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Wildavsky discusses the cranberry scare of 1959, dieldrin, saccharin, PCBs, DDT, dioxin, Agent Orange, the Times Beach relocation, asbestos, Alar, arsenic in drinking water, global warming, and other supposed toxins and environmental hazards. For example, arsenic is uniformly fatal to humans if a high enough quantity is ingested in a short period of time. The problem with that assumption is that there is no evidence to support it and plenty of evidence showing that small quantities of arsenic can be eliminated from the human body with no deleterious effects. Accidental epidemiological studies (studies done on humans that generally are not intentional because of moral prohibitions but sometimes arise out of happenstance) show that arsenic can cause soft tissue cancer if subjects are exposed to 600 micrograms/liter or more in their drinking water for several months or longer. Other studies show no harmful effects at levels of 300 micrograms/liter in drinking water. The EPA has set the current acceptable level of arsenic in drinking water at 10 micrograms/liter. Because of the arbitrary assumption that lower is better despite a dearth of evidence indicating any difference to human health between 0, 10, and 300 micrograms of arsenic per liter of water. Rats are injected with or forced to consume huge quantities of the tested substance for their entire lives, which is approximately two years, after which time scientists exam the rats to see if there are increased cancer rates. Therefore, because humans dont produce this chemical that reacts with saccharin to cause cancer in male rats, the same risk is not applicable to humans. Tests by the FDA and American Cyanamid, the producer of aminotriazole, on lab rats indicated that the substance could potentially cause cancer in extremely high doses. Wildavsky scales the tests up to human-size thusly: To put the rat dose in perspective, if a 150-pound man ate a pound of cranberries every day of his life, all contaminated at the maximum residue level of 1 ppm requested by American Cyanamid, he would ingest a dose (scaled by relative body weights) about 1,500 times lower than the 10 ppm dose in rats that caused a growth in one of the ten rats, which may or may not have been cancerous and may or may not have been caused by the 3-AT. The quantities of nitrites given to lab animals would be the equivalent of a human eating 586 pounds of cured meat daily. At high enough doses, virtually any substance becomes harmful or fatal, and all of the following have been shown to cause cancer in lab animals: vitamin A, salt, apples, bananas, broccoli, brussels sprouts, cabbage, mushrooms, and oranges. Wildavsky uses the analogy of a milk room to illustrate the risk of small doses. These are the levels of exposure people faced as some chemicals were regulated or banned. For instance, saccharin is vital to the health of many diabetics who would suffer adverse health effects without it; PCBs had wide application as a fire-resistant substance in transformers, pesticides, paint, and industrial machinery; DDT nearly eradicated malaria in the U.S., Europe, Chile, parts of the Soviet Union, and other areas of the world by 1959; Agent Orange was used in Vietnam in an attempt to save the lives of American soldiers who were ambushed by Viet Cong using the jungle as cover; asbestos was used widely because of its fire-resistant and insulating properties; nitrites help preserve meat and prevent food-related illnesses like botulism; and Alar kept apples on the vine longer which lowered the costs of collecting apples and getting them to consumers. DDT has not been shown to cause adverse human effects, even at high levels, but it may cause reproductive problems for some birds of prey. A flat ban on DDT has risked millions of human lives in the decades since Rachel Carsons Silent Spring, which, from what I can tell, was largely about robins dying because of DDT. The problem, as Wildavsky amply demonstrates, is that this overly cautious disposition leads to incorrect risk analysis and inefficient decision making that ultimately causes more harm than good.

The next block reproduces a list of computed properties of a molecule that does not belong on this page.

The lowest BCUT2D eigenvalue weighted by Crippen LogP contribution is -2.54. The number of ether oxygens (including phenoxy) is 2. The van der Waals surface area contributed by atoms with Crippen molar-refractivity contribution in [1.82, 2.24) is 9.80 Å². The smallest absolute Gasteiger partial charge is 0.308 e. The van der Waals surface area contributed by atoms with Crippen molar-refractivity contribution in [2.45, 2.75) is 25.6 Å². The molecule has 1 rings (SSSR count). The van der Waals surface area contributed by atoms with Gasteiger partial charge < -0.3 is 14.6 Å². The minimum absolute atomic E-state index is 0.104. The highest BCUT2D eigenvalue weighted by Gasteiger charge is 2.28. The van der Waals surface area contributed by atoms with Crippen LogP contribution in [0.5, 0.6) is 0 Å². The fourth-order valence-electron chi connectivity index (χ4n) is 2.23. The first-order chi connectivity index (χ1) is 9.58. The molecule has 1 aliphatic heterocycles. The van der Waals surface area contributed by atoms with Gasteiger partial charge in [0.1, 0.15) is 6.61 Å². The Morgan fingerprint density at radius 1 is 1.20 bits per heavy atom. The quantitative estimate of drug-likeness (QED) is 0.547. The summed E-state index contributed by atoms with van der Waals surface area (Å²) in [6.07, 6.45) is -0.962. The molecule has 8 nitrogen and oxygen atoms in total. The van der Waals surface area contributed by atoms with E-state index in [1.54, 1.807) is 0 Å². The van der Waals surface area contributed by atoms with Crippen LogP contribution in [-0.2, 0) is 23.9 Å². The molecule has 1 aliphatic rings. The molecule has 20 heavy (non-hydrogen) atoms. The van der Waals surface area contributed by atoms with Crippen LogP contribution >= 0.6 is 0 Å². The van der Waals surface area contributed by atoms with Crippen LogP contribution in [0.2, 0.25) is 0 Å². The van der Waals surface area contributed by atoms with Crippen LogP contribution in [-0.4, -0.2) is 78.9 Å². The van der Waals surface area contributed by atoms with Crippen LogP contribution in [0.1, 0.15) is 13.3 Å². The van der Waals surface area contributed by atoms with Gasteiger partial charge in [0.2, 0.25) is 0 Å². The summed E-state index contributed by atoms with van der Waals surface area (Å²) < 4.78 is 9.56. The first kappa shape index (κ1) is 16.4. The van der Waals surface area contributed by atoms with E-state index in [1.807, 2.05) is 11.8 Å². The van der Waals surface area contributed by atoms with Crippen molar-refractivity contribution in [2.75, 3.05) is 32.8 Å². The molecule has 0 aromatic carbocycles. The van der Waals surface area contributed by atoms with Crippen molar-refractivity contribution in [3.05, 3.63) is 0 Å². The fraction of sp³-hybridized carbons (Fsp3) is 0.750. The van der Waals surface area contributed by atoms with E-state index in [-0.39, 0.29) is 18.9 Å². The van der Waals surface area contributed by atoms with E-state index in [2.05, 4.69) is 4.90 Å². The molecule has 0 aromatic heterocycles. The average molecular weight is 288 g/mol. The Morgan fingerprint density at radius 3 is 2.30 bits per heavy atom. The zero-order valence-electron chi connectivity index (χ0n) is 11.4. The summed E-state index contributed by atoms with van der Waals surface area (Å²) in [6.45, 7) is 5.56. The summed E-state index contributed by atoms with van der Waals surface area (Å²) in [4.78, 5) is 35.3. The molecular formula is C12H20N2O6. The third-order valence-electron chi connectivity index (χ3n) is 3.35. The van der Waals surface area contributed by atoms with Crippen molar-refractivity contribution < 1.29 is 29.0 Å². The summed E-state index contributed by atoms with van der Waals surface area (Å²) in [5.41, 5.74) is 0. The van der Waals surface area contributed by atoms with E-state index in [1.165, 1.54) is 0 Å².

This book reviews past environmental issues of the day. And on most issues reviewed the author did an excellent job with the science. The author does a good job of establishing the point that unnecessary regulation lowers the standard of living for everyone and that by lowering the standard of living these laws might actually be causing more health problems than they stop.